India wasn’t “excellent” in batting, bowling, or fielding at the Asia Cup and its players were only “80-85 per cent” effective in the execution of their skills, vice-captain K. L. Rahul admitted on Monday.
Two narrow losses – against Pakistan and Sri Lanka – ensured India failed to make it to the final of the Asia Cup. Rahul’s modest returns with the bat and a strike rate of 104.47 in the tournament before the dead rubber against Afghanistan – he scored a 41-ball 62 – reflected poorly on India’s aggressive T20 philosophy of recent months and may have contributed to the debacle. The bowlers weren’t at their best in the Powerplay or in the death overs, allowing both Pakistan and Sri Lanka to chase down good totals.
“We’ve still not been very good in terms of batting or excellent in terms of our bowling, or excellent in terms of our fielding. There are a few things we need to fix. As I see it, you can only win a game and you can only win big tournaments if all these things are done well and everybody comes together. That is when a team wins a championship,” Rahul told the media assembled at the PCA stadium here.
Rahul clarified, however, that the team was keen to learn from its mistakes and make the most of the “journey” it has had since the T20 World Cup last year in order to ensure success in Australia this year in the same tournament.
Rahul indicated that his low strike rate had to do with the fulfilment of his responsibilities as an opener in the given match situations. India batted first in most matches in the Asia Cup and he said he had to be cautious early on.
“Batting second at any stage of the game you have to be aggressive, you have to be in a mindset where you are looking to get boundaries. So, it’s the same thing with me when I go to open the batting. Obviously, if you’re batting first you do want to give yourself three or four balls to understand how the pitch is behaving and then try and see how you can put the bowlers under pressure and utilise the Powerplay,” he said.
‘ Care and support’
Rahul was happy that the team backed him despite his less-than-impressive performances.
“We’ve had a leader, coach and support staff who are encouraging that are that are appreciating players not just when they go well but also when they’re going through a tough time. This is what a player wants to see - a little bit of support and a little bit of care when someone is down or someone’s not had a great [run].”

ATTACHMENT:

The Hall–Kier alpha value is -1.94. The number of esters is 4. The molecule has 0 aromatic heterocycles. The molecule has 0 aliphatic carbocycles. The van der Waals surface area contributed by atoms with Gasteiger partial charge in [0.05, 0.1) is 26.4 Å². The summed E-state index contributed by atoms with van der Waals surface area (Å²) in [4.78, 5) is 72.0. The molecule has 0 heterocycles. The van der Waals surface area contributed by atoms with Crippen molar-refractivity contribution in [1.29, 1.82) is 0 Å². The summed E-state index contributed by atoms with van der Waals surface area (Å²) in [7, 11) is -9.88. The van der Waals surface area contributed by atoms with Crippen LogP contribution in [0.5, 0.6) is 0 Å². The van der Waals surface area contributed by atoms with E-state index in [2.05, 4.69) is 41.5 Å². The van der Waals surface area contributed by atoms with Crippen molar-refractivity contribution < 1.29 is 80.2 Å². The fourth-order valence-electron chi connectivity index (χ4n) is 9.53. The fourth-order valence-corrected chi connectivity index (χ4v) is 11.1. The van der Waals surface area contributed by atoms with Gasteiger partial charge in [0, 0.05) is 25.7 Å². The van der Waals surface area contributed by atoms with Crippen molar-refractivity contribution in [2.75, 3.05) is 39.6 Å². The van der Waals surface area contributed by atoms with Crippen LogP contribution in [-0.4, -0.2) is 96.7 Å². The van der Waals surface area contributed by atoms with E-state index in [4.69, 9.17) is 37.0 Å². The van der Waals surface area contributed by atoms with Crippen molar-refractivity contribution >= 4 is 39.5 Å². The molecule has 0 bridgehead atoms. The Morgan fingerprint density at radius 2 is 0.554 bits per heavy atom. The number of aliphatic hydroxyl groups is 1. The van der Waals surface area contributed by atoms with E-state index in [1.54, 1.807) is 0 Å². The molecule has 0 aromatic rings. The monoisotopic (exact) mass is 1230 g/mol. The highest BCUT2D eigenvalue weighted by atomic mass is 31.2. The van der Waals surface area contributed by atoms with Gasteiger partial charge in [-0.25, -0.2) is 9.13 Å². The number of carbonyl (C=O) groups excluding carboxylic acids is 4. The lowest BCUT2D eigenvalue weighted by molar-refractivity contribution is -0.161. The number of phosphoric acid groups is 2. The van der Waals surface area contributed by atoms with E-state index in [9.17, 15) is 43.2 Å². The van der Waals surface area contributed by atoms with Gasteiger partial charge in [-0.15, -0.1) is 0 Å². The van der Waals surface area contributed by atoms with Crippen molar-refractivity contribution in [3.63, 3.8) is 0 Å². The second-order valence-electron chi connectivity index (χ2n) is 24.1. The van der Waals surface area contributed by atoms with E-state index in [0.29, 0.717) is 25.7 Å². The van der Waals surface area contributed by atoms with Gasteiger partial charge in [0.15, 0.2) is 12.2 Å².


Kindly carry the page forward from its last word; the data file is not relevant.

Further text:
Both Dinesh Karthik, who is seen as a specialist finisher, and Rishabh Pant played in the Asia Cup. Both are wicketkeepers who bat in the middle order and can play useful cameos. Rahul felt the two players had “different” roles to play in the team and that it was possible for both to figure in the line-up if the need arose.
“It depends on what kind of combination we want to go with. It will always depend on – firstly, the surface that we’re going to play on and secondly, the teams that we’re playing against. These are decisions that are not easy,” Rahul said.
“Both of them are high-quality players and they have been playing really well. Both of them, to me, do different roles. For us as a team, and for the captain and the coach and the leadership group, is to see what we’re expecting.”
A wide-open World Cup’
Australia captain Aaron Finch said his team wouldn’t hesitate to include learnings from the T20I series against India in plans for the T20 World Cup despite the vast difference in the pitch and overall conditions between India and Australia.
“Seeing the wicket yesterday, it looked like there was quite a bit of grass on it. We know in Mohali the ball can swing around and it can carry through quite a bit. I think we’d be mindful of not being too narrow-minded in terms of our focus.”
“What we’ve tried to do over the last six-eight-ten months is make sure that everything that we’re doing in the T20 space ties back into the World Cup. For us, it’s about making sure that once we get there, we’ve had plenty of different combinations and teams that we can play.”
“The last thing you want to do is have an injury derail your whole campaign because you’re pigeonholed into playing one style of cricket or one structure of team. So, there will be a little bit of mixing and matching with one eye towards the World Cup to make sure we’re as rounded as we can as a squad,” Finch explained.
The T20 World Cup, Finch felt, was a “very wide” open World Cup as several teams had match winners who could take their team to the title. India had an excellent team as well, Finch said, with Virat Kohli now back to his best.
“You’d be a very brave man to write off Virat at any stage. He’s shown for 15 years now that he is one of the greatest players of all time. And particularly in T20 cricket, he’s someone who has developed his game and grown his game over such a long period of time. You’re always trying to prepare the best you can when you’re coming up against Virat. He’s super. Seventy-one international hundreds, that’s just ridiculous, isn’t it?”
Finch specified that Steve Smith is likely to play at No. 3 in the absence of Mitchell Marsh. He heaped praise on Tim David, the exciting big hitter in the squad, and Cameron Green, but maintained that what made his team successful – it won the T20 World Cup in 2021 – was the bond between the members.
“What’s made our squad so good over a long period of time is how close everyone is – the connection that everyone’s got as well.”